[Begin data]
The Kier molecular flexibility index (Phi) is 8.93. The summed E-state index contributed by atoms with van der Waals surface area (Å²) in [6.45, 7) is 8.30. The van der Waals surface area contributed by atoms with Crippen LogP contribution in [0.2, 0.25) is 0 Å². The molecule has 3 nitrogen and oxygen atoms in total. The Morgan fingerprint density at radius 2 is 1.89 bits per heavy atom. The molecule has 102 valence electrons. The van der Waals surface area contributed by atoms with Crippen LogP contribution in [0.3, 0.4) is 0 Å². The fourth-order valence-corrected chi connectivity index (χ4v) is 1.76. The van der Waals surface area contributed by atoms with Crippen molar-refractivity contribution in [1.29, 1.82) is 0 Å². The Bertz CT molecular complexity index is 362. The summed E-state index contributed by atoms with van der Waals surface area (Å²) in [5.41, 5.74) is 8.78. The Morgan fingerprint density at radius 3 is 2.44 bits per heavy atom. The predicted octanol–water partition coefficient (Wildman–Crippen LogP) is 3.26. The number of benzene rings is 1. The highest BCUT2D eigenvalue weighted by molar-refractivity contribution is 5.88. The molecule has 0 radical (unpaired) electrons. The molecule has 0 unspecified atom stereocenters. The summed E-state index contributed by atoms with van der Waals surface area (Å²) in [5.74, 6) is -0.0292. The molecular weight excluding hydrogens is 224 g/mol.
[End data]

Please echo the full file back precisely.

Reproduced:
The Kier molecular flexibility index (Phi) is 8.93. The summed E-state index contributed by atoms with van der Waals surface area (Å²) in [6.45, 7) is 8.30. The van der Waals surface area contributed by atoms with Crippen LogP contribution in [0.2, 0.25) is 0 Å². The molecule has 3 nitrogen and oxygen atoms in total. The Morgan fingerprint density at radius 2 is 1.89 bits per heavy atom. The molecule has 102 valence electrons. The van der Waals surface area contributed by atoms with Crippen LogP contribution in [0.3, 0.4) is 0 Å². The fourth-order valence-corrected chi connectivity index (χ4v) is 1.76. The van der Waals surface area contributed by atoms with Crippen molar-refractivity contribution in [1.29, 1.82) is 0 Å². The Bertz CT molecular complexity index is 362. The summed E-state index contributed by atoms with van der Waals surface area (Å²) in [5.41, 5.74) is 8.78. The Morgan fingerprint density at radius 3 is 2.44 bits per heavy atom. The predicted octanol–water partition coefficient (Wildman–Crippen LogP) is 3.26. The number of benzene rings is 1. The highest BCUT2D eigenvalue weighted by molar-refractivity contribution is 5.88. The molecule has 0 radical (unpaired) electrons. The molecule has 0 unspecified atom stereocenters. The summed E-state index contributed by atoms with van der Waals surface area (Å²) in [5.74, 6) is -0.0292. The molecular weight excluding hydrogens is 224 g/mol.